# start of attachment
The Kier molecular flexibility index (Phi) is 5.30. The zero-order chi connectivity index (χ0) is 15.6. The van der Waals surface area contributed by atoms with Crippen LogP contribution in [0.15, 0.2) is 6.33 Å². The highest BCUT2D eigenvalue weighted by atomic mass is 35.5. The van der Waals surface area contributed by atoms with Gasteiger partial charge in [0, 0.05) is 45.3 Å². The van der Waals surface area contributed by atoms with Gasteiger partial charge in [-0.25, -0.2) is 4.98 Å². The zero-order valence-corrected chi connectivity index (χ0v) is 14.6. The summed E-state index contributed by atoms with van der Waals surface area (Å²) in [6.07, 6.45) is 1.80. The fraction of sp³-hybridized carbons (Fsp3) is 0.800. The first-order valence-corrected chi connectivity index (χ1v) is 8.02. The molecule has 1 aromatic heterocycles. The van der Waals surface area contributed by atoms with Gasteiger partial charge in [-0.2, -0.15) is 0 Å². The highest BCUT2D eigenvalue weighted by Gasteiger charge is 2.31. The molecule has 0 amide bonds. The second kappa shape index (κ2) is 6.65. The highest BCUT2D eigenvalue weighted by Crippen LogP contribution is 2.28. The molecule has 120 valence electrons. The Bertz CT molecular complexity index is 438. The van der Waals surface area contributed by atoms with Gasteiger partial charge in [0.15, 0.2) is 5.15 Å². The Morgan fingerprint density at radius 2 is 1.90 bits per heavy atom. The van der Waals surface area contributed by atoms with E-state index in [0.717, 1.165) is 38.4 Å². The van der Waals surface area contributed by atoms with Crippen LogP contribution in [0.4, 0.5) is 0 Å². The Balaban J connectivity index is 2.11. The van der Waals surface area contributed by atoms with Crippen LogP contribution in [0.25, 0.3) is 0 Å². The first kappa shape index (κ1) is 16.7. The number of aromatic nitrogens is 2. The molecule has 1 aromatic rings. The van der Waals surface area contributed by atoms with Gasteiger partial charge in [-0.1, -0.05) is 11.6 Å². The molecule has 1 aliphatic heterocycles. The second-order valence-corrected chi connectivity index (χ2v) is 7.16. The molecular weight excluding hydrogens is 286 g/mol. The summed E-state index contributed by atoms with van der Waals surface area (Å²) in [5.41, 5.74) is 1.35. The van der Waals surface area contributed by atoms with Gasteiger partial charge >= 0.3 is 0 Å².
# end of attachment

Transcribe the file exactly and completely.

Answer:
The Kier molecular flexibility index (Phi) is 5.30. The zero-order chi connectivity index (χ0) is 15.6. The van der Waals surface area contributed by atoms with Crippen LogP contribution in [0.15, 0.2) is 6.33 Å². The highest BCUT2D eigenvalue weighted by atomic mass is 35.5. The van der Waals surface area contributed by atoms with Gasteiger partial charge in [0, 0.05) is 45.3 Å². The van der Waals surface area contributed by atoms with Gasteiger partial charge in [-0.25, -0.2) is 4.98 Å². The zero-order valence-corrected chi connectivity index (χ0v) is 14.6. The summed E-state index contributed by atoms with van der Waals surface area (Å²) in [6.07, 6.45) is 1.80. The fraction of sp³-hybridized carbons (Fsp3) is 0.800. The first-order valence-corrected chi connectivity index (χ1v) is 8.02. The molecule has 1 aromatic heterocycles. The van der Waals surface area contributed by atoms with Gasteiger partial charge in [-0.2, -0.15) is 0 Å². The highest BCUT2D eigenvalue weighted by Gasteiger charge is 2.31. The molecule has 0 amide bonds. The second kappa shape index (κ2) is 6.65. The highest BCUT2D eigenvalue weighted by Crippen LogP contribution is 2.28. The molecule has 120 valence electrons. The Bertz CT molecular complexity index is 438. The van der Waals surface area contributed by atoms with Gasteiger partial charge in [0.15, 0.2) is 5.15 Å². The Morgan fingerprint density at radius 2 is 1.90 bits per heavy atom. The van der Waals surface area contributed by atoms with E-state index in [0.717, 1.165) is 38.4 Å². The van der Waals surface area contributed by atoms with Crippen LogP contribution in [0.4, 0.5) is 0 Å². The Balaban J connectivity index is 2.11. The van der Waals surface area contributed by atoms with Crippen LogP contribution in [0.25, 0.3) is 0 Å². The first kappa shape index (κ1) is 16.7. The number of aromatic nitrogens is 2. The molecule has 1 aromatic rings. The van der Waals surface area contributed by atoms with Gasteiger partial charge in [-0.1, -0.05) is 11.6 Å². The molecule has 1 aliphatic heterocycles. The second-order valence-corrected chi connectivity index (χ2v) is 7.16. The molecular weight excluding hydrogens is 286 g/mol. The summed E-state index contributed by atoms with van der Waals surface area (Å²) in [5.41, 5.74) is 1.35. The van der Waals surface area contributed by atoms with Gasteiger partial charge >= 0.3 is 0 Å².